The 14-year old boy accused of working as a hit man for a Mexican drug cartel has become the poster child for a generation of kids recruited by gangs around the world. Edgar Jimenez Lugo, also known as “El Ponchis,” has allegedly confessed to participating in four murders involving torture and decapitation. He told investigators that he was drugged and his life was threatened while he worked for the South Pacific Cartel, a criminal organization linked to 200 murders. Time Magazine examines the worldwide impact of this story which has made headlines from Atlanta to Australia.
The teenager is actually an American citizen, born in San Diego, arrested in Cuernavaca. In the U.S. he might be tried as an adult, but under Mexican law he’s a juvenile and will likely get just three years in prison if convicted.
People who work with children are disgusted by the case but not surprised. Sister Margaret Slowick, a member of the Sisters of St. Francis and founder of the Cuernavaca Children’s Mission has seen the reality that many children in Mexico face. Sister Margaret says children pass time on a street corner while their parents are working. She helped a child whose father tried to sell her for five pesos, the equivalent of 40 cents.
“It is so important that we help these kids now while they are young, so they can make good choices later. At 14 this boy was already hopelessly entangled with a drug cartel.” Sister Margaret said.
Gang investigators in Georgia are following the story of Edgar Jimenez Lugo, and talking about common threads between his case and the stories of kids recruited by gangs in the U.S.
“This is not the first time organized crime has recruited delinquent juveniles to do their dirty work,” Sgt. Richard Plunkett of the Cobb County C.A.G.E. Unit (Cobb Anti-Gang Enforcement) said in an interview.
Plunkett identified some common factors that can contribute to kids joining gangs. The more risk factors present, the easier it is for a gang to recruit a child.
- Community Factors – low neighborhood attachment, availability of firearms, community residents in poverty and community disorganization
- School Factors – low achievement, low school bonding, low expectations from parents
- Family Factors – Broken home, sibling antisocial behavior, child abuse and neglect and lack of parental supervision and/or control
- Peer Factors – associating with deviant and/or aggressive peers
- Individual Factors – aggression/fighting and poor refusal skills
Here's more of our interview:
What are the common trends you see with kids who are in gangs?
Sgt. Plunkett: When looking at several gang members who grew up in Cobb County, I have noticed that as young children they were victims of child abuse. As young teenagers, they were reported runaways, and as older teenagers they were committing felony crimes.
Do these kids have a perception that these gangs are their family?
Sgt. Plunkett: In most cases, yes they do see the gang as their family. A lot of the kids come from broken homes with inadequate adult supervision or no positive role models. They are easily influenced by older kids/peers who will accept them into the group and make false promises of money and respect.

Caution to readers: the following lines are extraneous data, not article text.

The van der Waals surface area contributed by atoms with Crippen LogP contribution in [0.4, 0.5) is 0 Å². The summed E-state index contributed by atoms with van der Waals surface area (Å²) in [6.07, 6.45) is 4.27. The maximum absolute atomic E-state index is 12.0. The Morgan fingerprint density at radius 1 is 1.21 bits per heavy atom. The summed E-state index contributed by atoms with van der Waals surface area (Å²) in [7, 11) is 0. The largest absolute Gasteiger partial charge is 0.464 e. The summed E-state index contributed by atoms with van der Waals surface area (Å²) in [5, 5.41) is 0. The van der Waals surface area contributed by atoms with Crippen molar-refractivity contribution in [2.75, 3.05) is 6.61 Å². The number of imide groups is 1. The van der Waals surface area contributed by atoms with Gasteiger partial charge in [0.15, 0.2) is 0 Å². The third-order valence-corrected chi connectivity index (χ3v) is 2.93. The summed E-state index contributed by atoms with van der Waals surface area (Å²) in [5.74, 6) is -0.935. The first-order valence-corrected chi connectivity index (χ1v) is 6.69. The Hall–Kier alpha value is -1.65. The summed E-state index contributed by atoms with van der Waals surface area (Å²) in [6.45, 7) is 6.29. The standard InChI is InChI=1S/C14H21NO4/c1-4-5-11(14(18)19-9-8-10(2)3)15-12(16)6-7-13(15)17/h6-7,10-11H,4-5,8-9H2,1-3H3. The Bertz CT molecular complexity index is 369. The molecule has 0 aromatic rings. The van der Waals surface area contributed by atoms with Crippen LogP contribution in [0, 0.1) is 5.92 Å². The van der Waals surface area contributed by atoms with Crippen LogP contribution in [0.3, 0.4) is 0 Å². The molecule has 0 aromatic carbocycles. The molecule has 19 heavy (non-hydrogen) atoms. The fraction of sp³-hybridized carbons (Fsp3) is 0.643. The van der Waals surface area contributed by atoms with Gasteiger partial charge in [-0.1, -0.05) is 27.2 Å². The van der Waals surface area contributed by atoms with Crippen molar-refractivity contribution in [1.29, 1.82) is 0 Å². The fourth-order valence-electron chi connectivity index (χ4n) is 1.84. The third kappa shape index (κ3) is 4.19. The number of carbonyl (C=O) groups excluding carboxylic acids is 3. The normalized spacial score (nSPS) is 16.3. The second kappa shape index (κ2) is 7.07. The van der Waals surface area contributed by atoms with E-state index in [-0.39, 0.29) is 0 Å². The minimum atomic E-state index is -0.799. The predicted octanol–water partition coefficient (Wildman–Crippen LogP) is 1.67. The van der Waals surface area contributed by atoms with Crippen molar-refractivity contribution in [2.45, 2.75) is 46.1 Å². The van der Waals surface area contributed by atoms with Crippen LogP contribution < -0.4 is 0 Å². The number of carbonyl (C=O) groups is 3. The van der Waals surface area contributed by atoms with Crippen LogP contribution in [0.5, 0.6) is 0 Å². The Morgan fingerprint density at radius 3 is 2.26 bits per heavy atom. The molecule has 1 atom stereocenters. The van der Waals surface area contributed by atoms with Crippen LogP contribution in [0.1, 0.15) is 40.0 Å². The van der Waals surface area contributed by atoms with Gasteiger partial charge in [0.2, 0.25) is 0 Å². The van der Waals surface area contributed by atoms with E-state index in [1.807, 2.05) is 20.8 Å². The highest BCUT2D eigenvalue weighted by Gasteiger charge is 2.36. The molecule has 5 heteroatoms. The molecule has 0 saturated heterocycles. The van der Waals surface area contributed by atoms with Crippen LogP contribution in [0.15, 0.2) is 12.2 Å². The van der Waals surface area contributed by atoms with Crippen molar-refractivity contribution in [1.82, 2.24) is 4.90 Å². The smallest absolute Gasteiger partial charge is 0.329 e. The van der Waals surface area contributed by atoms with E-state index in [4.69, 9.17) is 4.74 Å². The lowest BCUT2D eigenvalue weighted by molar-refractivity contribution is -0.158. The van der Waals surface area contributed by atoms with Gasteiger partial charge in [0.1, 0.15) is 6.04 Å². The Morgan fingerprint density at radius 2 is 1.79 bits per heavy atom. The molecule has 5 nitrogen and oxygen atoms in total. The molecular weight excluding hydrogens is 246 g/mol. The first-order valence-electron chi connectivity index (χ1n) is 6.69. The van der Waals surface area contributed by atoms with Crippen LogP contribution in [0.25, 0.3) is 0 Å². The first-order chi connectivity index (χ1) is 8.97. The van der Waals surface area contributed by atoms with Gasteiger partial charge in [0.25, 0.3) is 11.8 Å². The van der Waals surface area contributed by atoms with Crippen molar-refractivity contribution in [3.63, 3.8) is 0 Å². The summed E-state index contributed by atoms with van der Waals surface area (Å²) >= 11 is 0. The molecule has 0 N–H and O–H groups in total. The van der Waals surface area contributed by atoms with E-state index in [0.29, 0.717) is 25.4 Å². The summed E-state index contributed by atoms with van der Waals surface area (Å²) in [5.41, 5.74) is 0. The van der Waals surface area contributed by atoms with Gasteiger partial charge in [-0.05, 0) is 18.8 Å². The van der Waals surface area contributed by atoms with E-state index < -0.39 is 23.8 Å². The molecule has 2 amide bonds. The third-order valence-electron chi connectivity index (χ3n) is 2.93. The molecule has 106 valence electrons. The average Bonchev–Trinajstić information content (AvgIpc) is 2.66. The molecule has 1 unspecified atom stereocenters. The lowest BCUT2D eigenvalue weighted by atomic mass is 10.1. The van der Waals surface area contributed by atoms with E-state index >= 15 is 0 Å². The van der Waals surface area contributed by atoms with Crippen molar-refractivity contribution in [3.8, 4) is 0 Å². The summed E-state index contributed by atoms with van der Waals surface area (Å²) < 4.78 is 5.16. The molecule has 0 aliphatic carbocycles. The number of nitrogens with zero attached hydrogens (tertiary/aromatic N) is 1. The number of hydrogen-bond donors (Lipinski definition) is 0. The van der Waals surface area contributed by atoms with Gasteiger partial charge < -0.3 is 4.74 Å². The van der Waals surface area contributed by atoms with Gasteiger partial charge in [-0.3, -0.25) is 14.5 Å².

Why do gangs want to bring in teens?
Sgt. Plunkett: Street gang members usually start out as teenagers. As they get older, they become more involved in organized crime. Teenagers are there to fill the ranks and are easily influenced by older gang members. Juveniles are also less likely to be punished with lengthy prison sentences if caught unless they commit an offense like murder – then they are treated as adults by the court system.
What is the jail time for kids involved in gang activity?
Sgt. Plunkett: It depends on the crime and the age of the kid. A 13 year old who commits a gang related armed robbery (with a firearm) could be treated as an adult in the court system. Violation of the Georgia Gang Act is a felony.
What can a parent do to help keep kids out of gangs?
The following is from the National Crime Prevention Council:
- Be a positive role model.
- Praise your children for doing well and encourage them to do their very best.
- Get to know your children’s friends and their parents.
- Set limits for your children, and enforce them.
- Do not allow your children to dress in gang-style clothing, practice gang hand signs, or write gang graffiti on any surface, including their bodies.
- Get involved in your children’s education, and encourage them to stay in school; be active in the PTA.
- Teach your children to set positive goals, to hold high standards, and to prepare for a positive future
- Explain to that only a very small percentage of youth join gangs. Help children understand the natural consequences of being involved in a gang.
- The more connected a child is with family, school, community, and positive activities, the less likely he or she will be attracted to gangs.
To learn more about gangs and how to keep kids out of them check out the Cobb County Juvenile Court Gang Suppression Program.